It's our last week of official school. We're done with all things language - actually finished that all up a while back but kept plugging ahead into the next level. This week we're continuing with math (that will go all summer) and finishing up most of science. As part of astronomy, we took the telescopes and camera out on Saturday night to take a look at the Super Moon (no, it did not wear a cape, much to my son's chagrin). It was great to see the craters up close and personal. And the kids were thrilled to be allowed to stay up late. Until I had to roll them out of bed for church in the morning.






MacGyver's training schedule this summer made itself known last week. Looks like he's going to be quite the busy guy. So much for lazy summer days around here. More like single parenting again. Yay. Thankfully, beyond swimming lessons and pool time, we didn't have much planned so he won't be missing too much. Except our trip to Hawaii.


Wish I had known BEFORE I bought tickets (we waited for his leave to be approved after having submitted the paperwork THREE times, a delay that cost us $200 more, beyond what we paid for our other tickets. No, I'm not bitter. Why do you ask?). I'm not looking forward to the fight with the travel insurance company on getting our money back. Nowhere in their description of coverage does it say anything about 'military leave canceled'. I have a feeling we're going to get hosed. But I'll fight it. So we'll see. Regardless, we're going to miss having him with us in Hawaii and he's bummed because he was looking forward to seeing everyone again and having a small break. And he was looking forward to working some connections with the National Guard guys there. So that will have to wait. Hopefully we won't need the connections but it's better to be prepared.


And then, in the middle of writing this, we had a sweet, unexpected visitor show up on our back deck!





He just wandered on up and said hi at the back door. Well cared for, collared, leash-trained. Probably between 3 and 5 years old. Took him around the neighborhood but no one recognized him. So we called Animal Control. Hopefully he's chipped and back home with his family soon! It was fun to have a dog for a few hours.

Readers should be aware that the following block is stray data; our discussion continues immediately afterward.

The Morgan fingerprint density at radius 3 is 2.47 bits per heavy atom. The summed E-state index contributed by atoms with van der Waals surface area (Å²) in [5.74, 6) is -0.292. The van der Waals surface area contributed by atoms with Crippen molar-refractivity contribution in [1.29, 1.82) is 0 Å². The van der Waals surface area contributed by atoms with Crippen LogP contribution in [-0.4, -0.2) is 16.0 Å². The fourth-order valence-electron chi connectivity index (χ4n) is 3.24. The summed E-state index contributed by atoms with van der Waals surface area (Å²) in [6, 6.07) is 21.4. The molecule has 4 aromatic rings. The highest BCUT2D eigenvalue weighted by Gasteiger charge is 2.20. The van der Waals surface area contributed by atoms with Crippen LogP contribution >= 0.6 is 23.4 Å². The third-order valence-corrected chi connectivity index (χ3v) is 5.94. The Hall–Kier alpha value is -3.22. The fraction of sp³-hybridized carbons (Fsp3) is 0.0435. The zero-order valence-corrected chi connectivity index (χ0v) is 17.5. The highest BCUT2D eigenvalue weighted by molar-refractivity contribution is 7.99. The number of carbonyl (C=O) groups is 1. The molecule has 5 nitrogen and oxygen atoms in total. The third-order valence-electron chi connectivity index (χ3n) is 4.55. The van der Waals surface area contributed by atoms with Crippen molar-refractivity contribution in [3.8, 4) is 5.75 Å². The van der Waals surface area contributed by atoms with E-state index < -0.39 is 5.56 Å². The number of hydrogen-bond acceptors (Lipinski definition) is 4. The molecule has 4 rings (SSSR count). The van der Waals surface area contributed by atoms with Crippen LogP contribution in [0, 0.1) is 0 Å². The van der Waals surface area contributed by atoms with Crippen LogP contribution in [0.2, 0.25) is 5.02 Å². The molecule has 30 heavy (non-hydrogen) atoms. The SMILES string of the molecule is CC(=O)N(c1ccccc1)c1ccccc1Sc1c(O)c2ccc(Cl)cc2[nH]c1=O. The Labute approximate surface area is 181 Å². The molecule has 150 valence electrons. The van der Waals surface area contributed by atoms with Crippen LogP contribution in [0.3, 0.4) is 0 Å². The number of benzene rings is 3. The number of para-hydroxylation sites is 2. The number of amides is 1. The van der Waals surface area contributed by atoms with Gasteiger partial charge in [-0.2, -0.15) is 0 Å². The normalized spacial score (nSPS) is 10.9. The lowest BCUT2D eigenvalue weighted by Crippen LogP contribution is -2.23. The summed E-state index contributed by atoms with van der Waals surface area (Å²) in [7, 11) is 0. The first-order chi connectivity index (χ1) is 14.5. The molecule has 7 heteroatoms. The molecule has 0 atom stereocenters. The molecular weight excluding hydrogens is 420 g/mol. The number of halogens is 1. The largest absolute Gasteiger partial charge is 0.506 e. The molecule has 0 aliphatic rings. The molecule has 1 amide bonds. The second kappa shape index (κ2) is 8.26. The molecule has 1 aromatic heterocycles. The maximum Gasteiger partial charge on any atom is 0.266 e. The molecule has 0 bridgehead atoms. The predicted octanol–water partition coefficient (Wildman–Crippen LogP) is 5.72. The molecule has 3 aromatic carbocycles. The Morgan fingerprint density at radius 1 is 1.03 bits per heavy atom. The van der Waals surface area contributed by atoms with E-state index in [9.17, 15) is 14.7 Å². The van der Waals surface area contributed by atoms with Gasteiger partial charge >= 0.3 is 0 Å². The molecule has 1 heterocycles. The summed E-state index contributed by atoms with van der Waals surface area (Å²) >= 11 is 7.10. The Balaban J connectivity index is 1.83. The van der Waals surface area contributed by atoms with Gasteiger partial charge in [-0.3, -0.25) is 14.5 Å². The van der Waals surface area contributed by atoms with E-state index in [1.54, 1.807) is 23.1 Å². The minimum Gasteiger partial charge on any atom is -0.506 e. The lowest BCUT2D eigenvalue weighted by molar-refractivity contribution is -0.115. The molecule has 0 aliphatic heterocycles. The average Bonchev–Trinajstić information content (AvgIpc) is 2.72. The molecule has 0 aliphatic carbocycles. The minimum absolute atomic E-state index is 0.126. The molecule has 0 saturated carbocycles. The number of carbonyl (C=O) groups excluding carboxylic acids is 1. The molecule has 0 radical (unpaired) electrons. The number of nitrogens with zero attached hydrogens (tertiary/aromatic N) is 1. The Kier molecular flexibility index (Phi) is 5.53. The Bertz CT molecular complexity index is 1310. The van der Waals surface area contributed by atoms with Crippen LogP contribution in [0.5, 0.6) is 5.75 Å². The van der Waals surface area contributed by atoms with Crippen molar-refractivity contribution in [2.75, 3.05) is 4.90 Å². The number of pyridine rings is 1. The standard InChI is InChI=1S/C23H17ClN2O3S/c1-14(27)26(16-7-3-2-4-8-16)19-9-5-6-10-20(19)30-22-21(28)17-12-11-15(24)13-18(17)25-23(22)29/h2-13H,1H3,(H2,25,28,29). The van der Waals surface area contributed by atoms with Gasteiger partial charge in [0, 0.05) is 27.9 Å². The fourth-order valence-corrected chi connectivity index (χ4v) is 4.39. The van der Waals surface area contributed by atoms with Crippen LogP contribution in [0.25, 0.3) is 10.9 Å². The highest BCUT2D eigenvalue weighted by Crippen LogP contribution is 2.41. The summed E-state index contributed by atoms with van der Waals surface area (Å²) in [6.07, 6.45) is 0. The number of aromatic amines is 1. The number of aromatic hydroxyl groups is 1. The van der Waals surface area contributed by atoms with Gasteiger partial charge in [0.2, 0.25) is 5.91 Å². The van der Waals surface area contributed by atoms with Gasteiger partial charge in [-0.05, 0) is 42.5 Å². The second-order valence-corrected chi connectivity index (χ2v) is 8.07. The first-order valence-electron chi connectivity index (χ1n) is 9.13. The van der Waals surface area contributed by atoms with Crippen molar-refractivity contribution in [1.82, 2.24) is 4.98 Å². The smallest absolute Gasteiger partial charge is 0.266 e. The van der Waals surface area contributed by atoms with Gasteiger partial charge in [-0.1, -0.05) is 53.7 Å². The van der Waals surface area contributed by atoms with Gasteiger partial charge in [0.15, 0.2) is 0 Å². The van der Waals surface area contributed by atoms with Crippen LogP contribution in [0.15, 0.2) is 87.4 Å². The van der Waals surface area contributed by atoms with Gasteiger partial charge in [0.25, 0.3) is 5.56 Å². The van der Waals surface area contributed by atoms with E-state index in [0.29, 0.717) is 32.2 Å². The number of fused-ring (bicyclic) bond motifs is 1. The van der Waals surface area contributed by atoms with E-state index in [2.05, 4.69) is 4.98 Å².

Time to get more science done! We've about finished Jupiter and we're moving on to Venus. Fun times!




Pau.




- hfs

5.03.2012

The metamorphosis of a mother - part 2


In this episode, we see the development of HomefrontSix's inner turmoil and begin to understand why 'normal' is just a setting on the washing machine. And highly overrated, if you ask her.

- hfs


Two and a half years later, The Boy made his entrance. It was a relatively quiet entrance - no drama beyond back labor and not being able to eat for 18 hours while I was laboring in the hospital (and EVERY. SINGLE. COMMERCIAL. WAS. FOR. FOOD.). But his quiet entrance masked the chaos that was to reign for 6 months. Pyloric stenosis (undiagnosed thanks to condescending doctors and my lack of experience in being a forceful pain in the butt parent) plus colic plus reflux plus a toddler with potty-training issues equals a big freaking mess. Oh, and just for kicks, add in there flight school and a mild case of post-partum depression (probably brought on by all of the other variables).


If it hadn't been so crappy, it would have been funny.


But it wasn't.


We didn't go anywhere, not that there was anywhere TO go in Enterprise, Alabama. And when we did, we went with 3 changes of clothes for everyone. The Boy was incredibly adept at puking on anyone and everyone within a 3-foot radius. Eight ounces in, six ounces out. Because of this, I never let anyone hold him. The sad thing was, *I* didn't want to hold him. What mother doesn't want to hold her OWN CHILD? We didn't use burp rags, we used hand towels and bath towels. And it was a blessing that the flooring in the houses at Fort Rucker were linoleum tile. He puked all.the.time. It was embarrassing. It was maddening. It was depressing. It was my life. And, for a time, it was awful. We joke about it now but I'm pretty sure that, had a roving band of gypsies or carnies come past my house, I would have handed him to them. I say that in jest now, but at the time, a very large part of me wanted to be anywhere other than where I was. And I wanted to smell like anything other than baby barf. But the guilt associated with even just that thought was gut-wrenching.